In fact, what is their problem? What is the root cause of a lack of wisdom? It is not foolishness. It is pride. Pride says, “We don’t need to use God’s measuring stick. We have a better one.” Now, they may not out-and-out say this, but this is in fact exactly what they are doing. And be warned, we all can do this too.
Don’t compare yourself to others. Don’t compare yourself to your coworkers. Don’t compare yourself to your neighbors. Don’t compare yourself to others who graduated with you. Don’t compare yourself to your classmates. Don’t compare yourself even to others in this church. Don’t dare to do it! (That’s an interesting phrase, when you think about it.) It’s the wrong measuring stick.
We, however, will not boast beyond proper limits, but will confine our boasting to the field God has assigned to us, a field that reaches even to you. We are not going too far in our boasting, as would be the case if we had not come to you, for we did get as far as you with the gospel of Christ. Neither do we go beyond our limits by boasting of work done by others. – 2 Corinthians 10:13-15a
This is humility. This makes me think of how in academia we judge people by their publication counts. But a publication generally counts as a publication regardless of how many co-authors are on the paper, and regardless of whether you did most of the work or were just an additional name put on because you contributed one tiny thing. Paul would not do this.
The reason Paul would not do this is that he is not thinking about impressing men. He is thinking about God watching over all that he does, all that he says. He is thinking that everything he does, he does for Christ, and the opinions of others only matter to the degree that it impedes Christ’s work. The only reason Paul is reminding the Corinthians that they would not even know the gospel if it weren’t for Paul is so that they would remember this and continue to believe that Paul has no agenda but the spread of the true gospel.
Our hope is that, as your faith continues to grow, our area of activity among you will greatly expand, so that we can preach the gospel in the regions beyond you. For we do not want to boast about work already done in another man's territory. But, "Let him who boasts boast in the Lord." For it is not the one who commends himself who is approved, but the one whom the Lord commends. – 2 Corinthians 10:15b-18
And there you have it stated so clearly. Paul’s measuring stick is the approval of God, nothing else. And to paraphrase a saying from John MacArthur, worry about your depth, not your breadth. Do not worry about how many people you have led to the Lord. Be concerned about whether you are following God’s still small voice today. Are you being faithful in the little things? Are you doing all things with the mindset of serving your wonderful master, Jesus Christ?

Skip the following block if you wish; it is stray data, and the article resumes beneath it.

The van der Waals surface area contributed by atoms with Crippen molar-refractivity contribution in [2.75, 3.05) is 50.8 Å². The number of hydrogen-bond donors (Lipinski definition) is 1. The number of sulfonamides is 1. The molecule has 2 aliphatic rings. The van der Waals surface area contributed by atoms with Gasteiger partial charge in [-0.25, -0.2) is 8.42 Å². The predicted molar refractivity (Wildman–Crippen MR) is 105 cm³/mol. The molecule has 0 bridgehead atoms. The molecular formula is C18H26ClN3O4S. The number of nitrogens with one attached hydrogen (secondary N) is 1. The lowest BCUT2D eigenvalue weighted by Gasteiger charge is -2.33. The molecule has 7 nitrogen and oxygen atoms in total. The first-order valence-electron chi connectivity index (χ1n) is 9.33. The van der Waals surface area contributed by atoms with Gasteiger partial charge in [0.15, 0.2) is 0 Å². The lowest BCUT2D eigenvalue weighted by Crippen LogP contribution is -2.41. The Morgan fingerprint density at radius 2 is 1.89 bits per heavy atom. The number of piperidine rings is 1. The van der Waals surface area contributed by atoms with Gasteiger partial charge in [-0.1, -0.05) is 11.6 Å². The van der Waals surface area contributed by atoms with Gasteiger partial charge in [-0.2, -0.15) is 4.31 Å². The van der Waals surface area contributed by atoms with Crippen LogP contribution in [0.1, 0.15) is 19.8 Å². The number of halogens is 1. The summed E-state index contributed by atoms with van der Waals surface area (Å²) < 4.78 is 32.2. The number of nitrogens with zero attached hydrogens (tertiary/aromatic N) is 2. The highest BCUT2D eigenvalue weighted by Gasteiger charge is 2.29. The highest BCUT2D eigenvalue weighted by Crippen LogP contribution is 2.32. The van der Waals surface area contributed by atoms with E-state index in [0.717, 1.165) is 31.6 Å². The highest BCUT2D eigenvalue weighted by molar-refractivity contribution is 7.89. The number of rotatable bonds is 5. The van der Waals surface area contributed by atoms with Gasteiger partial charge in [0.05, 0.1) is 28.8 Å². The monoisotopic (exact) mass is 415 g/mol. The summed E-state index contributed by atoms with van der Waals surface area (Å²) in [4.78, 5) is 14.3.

There is a lot of irony in this chapter. Did you notice the phrase, “For we do not want to boast about work already done in another man’s territory.” Of course, this is exactly what the false teachers were doing! Why do people do this? One reason, as I have said, is pride. But another is insecurity. These false teachers were not capable of doing a tiny fraction of what Paul had done. They weren’t willing to die to self for the sake of the gospel, because they weren’t operating in the power of Christ, in the power of the Holy Spirit. They were posers, and they knew it.
Please, do not become, do not be, a poser. If you are struggling in your walk, the answer is not to put on a smile and pretend everything is fine. Sometimes it helps to open up to someone else, lay it all out, so they can pray for you, and even better, you can pray for one another. “Confess your sins to one another, so that you may be healed.” Sometimes, though, we can use talking to others as a substitute for talking to God. There is no substitute for talking to God. Fill your heart and mind with Scripture. Pour out your heart daily to God. And He will, slowly but surely, build you up.
Listen, how many of you want to hear the Lord say to you, “Well done, good and faithful servant…”? Why? Why do you want to hear this? Search your heart on this. If it is so that you will feel good inside, I don’t think you are going to hear it. If you do things to make yourself feel good, you are using your own measuring stick! Do you know what your answer should be? It should be that you want to make the Lord feel good inside. After all He has done and is doing for you, and even more, because of Who He is, you love Him more than anything and want to express your love to Him with your life. That is the kind of answer Paul would give, and it is the kind of life motivation that the Lord will work through, because you are truly opening yourself up to Him. Just as we now measure the meter by the speed of light, measure yourself by the degree of your desire to please the Light of the World.
Sunday, July 4, 2010
God's Measuring Stick
2 Corinthians 10:1-18